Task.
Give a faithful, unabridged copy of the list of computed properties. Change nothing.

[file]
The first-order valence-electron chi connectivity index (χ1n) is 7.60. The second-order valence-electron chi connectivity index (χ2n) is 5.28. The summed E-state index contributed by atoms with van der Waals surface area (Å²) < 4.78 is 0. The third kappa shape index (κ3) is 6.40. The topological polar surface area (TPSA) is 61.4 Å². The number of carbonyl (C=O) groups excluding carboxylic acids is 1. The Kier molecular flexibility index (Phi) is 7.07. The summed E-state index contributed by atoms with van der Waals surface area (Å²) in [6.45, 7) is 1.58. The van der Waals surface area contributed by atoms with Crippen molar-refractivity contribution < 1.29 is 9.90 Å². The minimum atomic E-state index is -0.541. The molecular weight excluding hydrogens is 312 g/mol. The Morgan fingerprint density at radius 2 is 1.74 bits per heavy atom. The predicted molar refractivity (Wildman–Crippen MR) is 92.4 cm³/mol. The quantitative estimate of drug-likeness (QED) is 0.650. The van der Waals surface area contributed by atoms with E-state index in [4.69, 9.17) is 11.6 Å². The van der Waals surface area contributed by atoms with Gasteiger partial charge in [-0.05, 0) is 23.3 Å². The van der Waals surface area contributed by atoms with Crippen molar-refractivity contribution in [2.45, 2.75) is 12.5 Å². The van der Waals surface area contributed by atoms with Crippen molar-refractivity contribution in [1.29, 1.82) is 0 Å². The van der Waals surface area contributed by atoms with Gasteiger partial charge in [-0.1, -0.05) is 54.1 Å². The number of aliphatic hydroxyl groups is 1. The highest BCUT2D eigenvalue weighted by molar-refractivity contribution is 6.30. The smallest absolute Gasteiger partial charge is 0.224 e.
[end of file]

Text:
The first-order valence-electron chi connectivity index (χ1n) is 7.60. The second-order valence-electron chi connectivity index (χ2n) is 5.28. The summed E-state index contributed by atoms with van der Waals surface area (Å²) < 4.78 is 0. The third kappa shape index (κ3) is 6.40. The topological polar surface area (TPSA) is 61.4 Å². The number of carbonyl (C=O) groups excluding carboxylic acids is 1. The Kier molecular flexibility index (Phi) is 7.07. The summed E-state index contributed by atoms with van der Waals surface area (Å²) in [6.45, 7) is 1.58. The van der Waals surface area contributed by atoms with Crippen molar-refractivity contribution < 1.29 is 9.90 Å². The minimum atomic E-state index is -0.541. The molecular weight excluding hydrogens is 312 g/mol. The Morgan fingerprint density at radius 2 is 1.74 bits per heavy atom. The predicted molar refractivity (Wildman–Crippen MR) is 92.4 cm³/mol. The quantitative estimate of drug-likeness (QED) is 0.650. The van der Waals surface area contributed by atoms with E-state index in [4.69, 9.17) is 11.6 Å². The van der Waals surface area contributed by atoms with Gasteiger partial charge in [-0.05, 0) is 23.3 Å². The van der Waals surface area contributed by atoms with Crippen molar-refractivity contribution in [2.45, 2.75) is 12.5 Å². The van der Waals surface area contributed by atoms with Crippen molar-refractivity contribution in [1.29, 1.82) is 0 Å². The van der Waals surface area contributed by atoms with Gasteiger partial charge in [-0.1, -0.05) is 54.1 Å². The number of aliphatic hydroxyl groups is 1. The highest BCUT2D eigenvalue weighted by molar-refractivity contribution is 6.30. The smallest absolute Gasteiger partial charge is 0.224 e.